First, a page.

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Detecting Prostate CancerLast updated on February 05, 2024
How Prostate Cancer is Detected and What You Should Know
What is prostate cancer?
Prostate cancer is the second most common cancer in men in the U.S. after skin cancer. It’s mostly found in older men and in most cases, it’s found before it has spread to other parts of the body. Cancer that hasn’t spread tends to be easier to treat and cure.
Cancer is made up of abnormal cells that grow even though your body doesn’t need them. In most cancers, the abnormal cells grow to form a lump or mass called a tumor. If cancer cells are in the body long enough, they can grow to invade or spread to nearby areas in the body.
Who is at risk for prostate cancer?
Robert Wilson, MD, primary care physician at Roane County Family Practice, says, “In the United States, 11 to 13 percent of men will be diagnosed with prostate cancer at some point in their lifetime.”
Male celebrities who have passed away as a result of prostate cancer include Merv Griffin, Frank Zappa, and recently, Dexter Scott King, son of Martin Luther King, Jr. Celebrities who have been successfully treated for prostate cancer include Robert DeNiro, Nelson Mandela, Arnold Palmer and Colin Powell.
Dr. Wilson cites cadaver studies of men who died in their 70s and 80s where sections of the prostate had been removed. The studies found that over 60 percent of the specimens had prostate cancer to some degree. According to the American Cancer Society, prostate cancer is the second leading cause of male cancer related mortality in the United States with 34,700 deaths estimated in 2023. According to the Centers for Disease Control and Prevention, for every 100 American men, 13 will be diagnosed with prostate cancer and two to three of those will die from the disease. Dr. Wilson notes the instance is about 70 percent higher in African American men.
Who should get screened for prostate cancer?
Dr. Wilson says, “I typically screen men with an average risk at age 50 and every one to two years after that. For African Americans, I recommend they begin screening at age 45. People who have a first-degree relative (such as brother, father or son) diagnosed with prostate cancer before the age of 65 should also start screening at age 45.”
He adds, “For people who have more than one first-degree relative diagnosed with prostate cancer at an early age (younger than age 65), they should consider starting at age 40. Other things to consider would be if someone has a BRCA1 or BRCA2 gene mutation or if they have a familial syndrome that can lead to increased risk of cancers, such as Lynch syndrome. These people need to be screened at an earlier age as well.”
What does a prostate cancer screening involve?
“A prostate cancer screening typically involves a prostate specific antigen (PSA) blood test and digital rectal exam,” says Dr. Wilson. “Even though organizations disagree about the utility or effectiveness of prostate screening tests, they all agree that patients and doctors need to have a frank discussion about cancer screening and the pros and cons of testing.”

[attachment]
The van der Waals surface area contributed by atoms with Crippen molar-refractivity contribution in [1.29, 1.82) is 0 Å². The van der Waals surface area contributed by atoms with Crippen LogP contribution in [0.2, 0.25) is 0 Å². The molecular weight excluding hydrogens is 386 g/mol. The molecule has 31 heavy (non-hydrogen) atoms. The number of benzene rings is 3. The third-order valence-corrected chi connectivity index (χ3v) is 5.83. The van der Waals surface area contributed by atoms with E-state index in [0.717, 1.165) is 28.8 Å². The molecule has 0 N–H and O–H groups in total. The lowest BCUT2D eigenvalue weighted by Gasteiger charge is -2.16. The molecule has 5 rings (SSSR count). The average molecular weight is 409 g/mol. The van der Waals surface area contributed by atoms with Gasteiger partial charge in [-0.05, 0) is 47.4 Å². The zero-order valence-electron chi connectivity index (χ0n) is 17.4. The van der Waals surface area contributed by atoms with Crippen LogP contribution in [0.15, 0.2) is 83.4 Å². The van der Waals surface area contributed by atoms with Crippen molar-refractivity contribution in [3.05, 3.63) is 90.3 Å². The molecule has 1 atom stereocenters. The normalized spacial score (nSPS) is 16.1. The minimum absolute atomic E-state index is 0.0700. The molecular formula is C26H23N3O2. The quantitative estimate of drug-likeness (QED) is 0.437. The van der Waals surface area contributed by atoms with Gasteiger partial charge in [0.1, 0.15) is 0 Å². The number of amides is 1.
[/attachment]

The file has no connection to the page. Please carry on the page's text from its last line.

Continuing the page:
“There does seem to be a consensus among the organizations that have guidelines regarding prostate cancer screening: physicians and patients should have a frank discussion about the pros and cons of prostate cancer screening.”
How rapidly does prostate cancer grow or spread?
Prostate cancer tends to grow slowly. This means it’s often found and can be treated while it’s still only in the prostate. In fact, some prostate cancers may not need to be treated right away. They can be watched and then treated if they start to grow.
If prostate cancer isn’t treated and grows, it can spread into other parts of the prostate. Over time, it may grow outside of the prostate and into nearby tissues, like the bladder or colon. When cancer spreads to other parts of the body, it’s called metastasis. Once the cancer has grown outside the prostate, it can spread to nearby lymph nodes, too. If prostate cancer spreads to distant parts of the body, it may spread to the bones or other organs, like the lungs, liver, or brain.
Other types of growths can form in the prostate that are not cancerous; these are called benign growths.
What should male patients ask their doctor?
Dr. Wilson says it is very important for patients to discuss prostate cancer screenings to learn the pros and cons, any risks involved and their risk of developing various cancers with their primary care doctor or urologist.
It is important to understand that benign conditions such as enlarged prostate, prostatitis or infection can elevate the prostate specific antigen.
To find a primary care physician near you, visit CovenantHealth.com/Find-A-Doctor.
Types of Prostate Cancer Screenings (source: National Cancer Institute)
Digital Rectal Exam (DRE) – This is an exam of the rectum. The doctor or nurse inserts a lubricated, gloved finger into the lower part of the rectum to feel the prostate for lumps or anything else that seems unusual.
Prostate-Specific Antigen (PSA) – This is a test that measures the level of PSA in the blood. PSA is a substance made mostly by the prostate that may be found in an increased amount in the blood of men who have prostate cancer. The level of PSA may also be high in men who have an infection or inflammation of the prostate or benign prostatic hyperplasia (BPH; an enlarged, but noncancerous, prostate).
It is important to remember that your doctor does not necessarily think you have cancer if he or she suggests a screening test. Screening tests are given when you have no cancer symptoms. Screening tests may be repeated on a regular basis.
If a screening test result is abnormal, you may need to have more tests done to find out if you have cancer. Talk to your doctor about your risk of prostate cancer and whether you need screening tests.